NAZIS. Murderers. Jack-booted thugs.
Most people would apply these terms to the terrorists who blew up the federal building in Oklahoma City on April 19. But six days before the bombing, the National Rifle Association (NRA) used them to describe some of the bomb's victims: federal agents.
These statements, made in a recent fund-raising letter, are typical of the kind of attacks the gun lobby has waged on federal law-enforcement agents since the 1992 raid on the Branch Davidian compound in Waco, Texas.
In light of the Oklahoma bombing -- committed on the two-year anniversary of the government's Waco raid -- such tart language is getting more attention.
While few people hold the NRA responsible for the blast, gun-control advocates say that their words could have helped encourage the bombers. Consequently, they say, the gun lobby's influence in Congress will be damaged.
Gun-rights supporters admit that the bombing might slow their momentum, but in the long term, they say, the attack will prompt a long-overdue debate about the Second Amendment to the Constitution, which specifies the right to bear arms.
By all accounts, the bombing will change the dynamics of the gun debate in America, but two questions remain: Which side will benefit most, and by how much?
According to Stephen Hess, senior fellow at the Brookings Institution, the shift is liable to be slight, whichever way it goes.
''On some issues, politicians can go to work with an open mind,'' he says. ''But the gun issue is so basic in any campaign these days that nobody is neutral. The lines have already been drawn.''
In the aftermath of the Oklahoma City bombing, however, the pendulum seems to have swung temporarily away from gun advocates. On Thursday, GOP House leaders decided to postpone their attempt to challenge the ban on 19 types of assault rifles in last year's Crime Bill.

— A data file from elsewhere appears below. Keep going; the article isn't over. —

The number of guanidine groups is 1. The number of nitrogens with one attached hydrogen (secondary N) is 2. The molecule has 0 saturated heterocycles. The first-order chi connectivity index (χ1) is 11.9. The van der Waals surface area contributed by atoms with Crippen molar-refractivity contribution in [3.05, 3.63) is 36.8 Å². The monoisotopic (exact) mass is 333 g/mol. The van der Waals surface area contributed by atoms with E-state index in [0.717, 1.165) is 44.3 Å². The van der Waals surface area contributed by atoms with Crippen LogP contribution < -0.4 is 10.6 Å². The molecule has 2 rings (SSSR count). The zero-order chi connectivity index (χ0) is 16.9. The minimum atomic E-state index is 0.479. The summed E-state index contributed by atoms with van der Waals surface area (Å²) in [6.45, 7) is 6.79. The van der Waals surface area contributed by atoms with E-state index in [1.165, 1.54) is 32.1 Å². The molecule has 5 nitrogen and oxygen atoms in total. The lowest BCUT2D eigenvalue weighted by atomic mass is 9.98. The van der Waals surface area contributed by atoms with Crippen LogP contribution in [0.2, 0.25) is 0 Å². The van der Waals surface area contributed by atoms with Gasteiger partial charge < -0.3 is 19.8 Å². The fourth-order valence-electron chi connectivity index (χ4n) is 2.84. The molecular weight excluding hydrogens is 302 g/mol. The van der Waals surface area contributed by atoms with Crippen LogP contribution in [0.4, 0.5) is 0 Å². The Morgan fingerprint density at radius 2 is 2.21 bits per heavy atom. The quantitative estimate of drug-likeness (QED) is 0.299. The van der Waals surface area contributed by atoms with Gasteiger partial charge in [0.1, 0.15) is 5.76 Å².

Both houses are considering measures that would broaden the powers of the same federal agencies the NRA condems -- an idea that concerns some civil liberties groups, as well.
Here in Oklahoma, lawmakers say that a ''concealed carry'' law that would have made it easier for people to pack heat in public is now in trouble. Critics noted that if Oklahoma had passed such a law before the bombing, Timothy McVeigh might not have been detained by a state trooper on firearms charges.
Also under renewed scrutiny on Capitol Hill is the government's $2.5 million Civilian Marksmanship Program (CMP) which enables gun owners access to military bases for shooting practice.
Then, there's the letter. Written by Wayne Lapierre, the NRA's Executive Vice-President, the six-page document accuses the Clinton administration of giving federal agents permission to ''harass, intimidate, and even murder law abiding citizens.''
The letter warns that gun control measures like the Brady Bill and the assault-rifle ban are tools that ''government agents'' are using ''to deny the Constitutional rights of law-abiding citizens.'' Mr. LaPierre urges gun owners to ''take action'' before ''there's no freedom left in America.''